The walk from Neds Saddle to Little Cathedral Peak was such a beautiful track. We took the trail that goes around Cathedral Peak and spotted lyrebirds and galahs along the way. It was a rugged path and a little difficult to see where to go next from time to time, but once we reached the lookout at Little Cathedral Peak, we were in love. The view is incredible from

this spot and truly exceeded my expectations of the ranges.

To think all this is only an hour away from my doorstep. Can’t wait for the next adventure.

Take Aways

  • We suggest setting aside a full weekend if you are wanting to explore the park and unravel the full beauty this place, however, it doesn’t mean you can’t make the most of a short day trip – just plan your trip accordingly.
  • The South circuit should probably be done in this order – Sugarloaf Saddle > Sugarloaf Peak > Razorback > Farmyard > Jawbone Carpark – climbing down Sugarloaf peak isn’t exactly a breeze.
  • The northern end of the range consists of Cathedral Peak, Little Cathedral Peak and Ned’s Saddle and are good day hikes.
  • We saw a young couple carrying an infant up the Jawbone Creek Track to North Jawbone peak, so if you’re an accomplished hiker, this is definitely a doable short hike with kids.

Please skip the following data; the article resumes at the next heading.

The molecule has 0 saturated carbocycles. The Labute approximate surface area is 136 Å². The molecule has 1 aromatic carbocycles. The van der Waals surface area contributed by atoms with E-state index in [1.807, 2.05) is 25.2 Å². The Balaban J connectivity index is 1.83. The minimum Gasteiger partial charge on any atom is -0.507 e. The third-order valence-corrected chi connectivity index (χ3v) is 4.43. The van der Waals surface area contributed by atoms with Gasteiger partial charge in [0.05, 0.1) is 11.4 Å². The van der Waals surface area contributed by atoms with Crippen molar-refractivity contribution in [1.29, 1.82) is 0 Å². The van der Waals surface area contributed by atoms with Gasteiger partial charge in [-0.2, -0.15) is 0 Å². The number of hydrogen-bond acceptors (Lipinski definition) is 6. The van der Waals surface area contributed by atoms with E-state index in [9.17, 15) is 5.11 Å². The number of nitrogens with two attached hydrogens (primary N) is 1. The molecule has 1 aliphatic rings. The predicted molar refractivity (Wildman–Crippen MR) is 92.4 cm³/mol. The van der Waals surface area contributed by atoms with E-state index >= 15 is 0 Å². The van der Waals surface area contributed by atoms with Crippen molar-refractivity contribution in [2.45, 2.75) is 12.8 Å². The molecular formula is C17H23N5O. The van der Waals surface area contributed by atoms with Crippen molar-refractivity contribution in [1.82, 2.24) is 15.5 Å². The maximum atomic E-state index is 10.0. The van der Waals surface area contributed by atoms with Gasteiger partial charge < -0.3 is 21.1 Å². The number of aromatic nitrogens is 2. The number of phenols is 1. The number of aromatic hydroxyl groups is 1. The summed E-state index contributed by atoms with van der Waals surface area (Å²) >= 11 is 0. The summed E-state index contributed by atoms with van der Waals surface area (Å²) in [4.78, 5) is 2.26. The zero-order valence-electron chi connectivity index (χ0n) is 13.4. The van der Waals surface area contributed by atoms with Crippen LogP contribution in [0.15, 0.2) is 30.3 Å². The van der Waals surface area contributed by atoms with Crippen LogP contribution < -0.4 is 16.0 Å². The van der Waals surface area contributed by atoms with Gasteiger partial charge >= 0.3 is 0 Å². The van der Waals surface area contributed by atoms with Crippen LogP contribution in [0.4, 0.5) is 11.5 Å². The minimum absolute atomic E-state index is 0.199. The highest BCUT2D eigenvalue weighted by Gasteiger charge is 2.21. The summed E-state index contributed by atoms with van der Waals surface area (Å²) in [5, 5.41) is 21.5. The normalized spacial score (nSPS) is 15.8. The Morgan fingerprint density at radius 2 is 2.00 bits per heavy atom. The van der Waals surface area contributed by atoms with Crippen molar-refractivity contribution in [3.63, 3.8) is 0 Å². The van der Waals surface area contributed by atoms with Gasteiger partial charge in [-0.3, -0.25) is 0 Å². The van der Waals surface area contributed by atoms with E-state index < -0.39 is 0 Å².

• You do not require a 4WD for this park, we drive a Ford Fiesta and it was mostly comfortable, sometimes bumpy at certain spots.

Cooks Mill Campground

The Surroundings:

Cooks Mill is a great first timers campsite to the Cathedral Ranges. This 30 site campground is surrounded by tall trees and is located by the banks of Little River.

  • Remember to bring plastic bags with you as there is no rubbish collection at Cooks Mill so take it home with you.
  • Multiple fireplaces are scattered around the campsite. If you are wanting to use a cooking plate, you will need to bring you own.
  • Also, remember to bring your own firewood as it is not allowed to be collected from the park.
  • Non-Flush Toilets are located in the campsite. We found the non-flush toilets were well maintained and pretty clean. 
  • There are picnic tables distributed around the campground – however, we enjoyed the rustic comfort of a log.

 

Equipment used: Nikon D700; Sony a6500, DJI Mavic Pro; Zhiyun Crane

Hashtags #chasethealpine #chaseone #chasecathedral

Location: Take the Eastern freeway out of Melbourne to Ringwood, take a left at Maroondah Hwy and head out past Healesville, through the Black spur towards Taggerty.

 

To find out more visit:

http://parkweb.vic.gov.au/explore/parks/cathedral-range-state-park 




1 Comment

  1. Amy

    June 21, 2017 at 8:02 am

    LOVE THIS GUYS! Well done, thoroughly enjoyed watching that video. I want to hike again! But alas, I have to go to work. Keep it up!

    Reply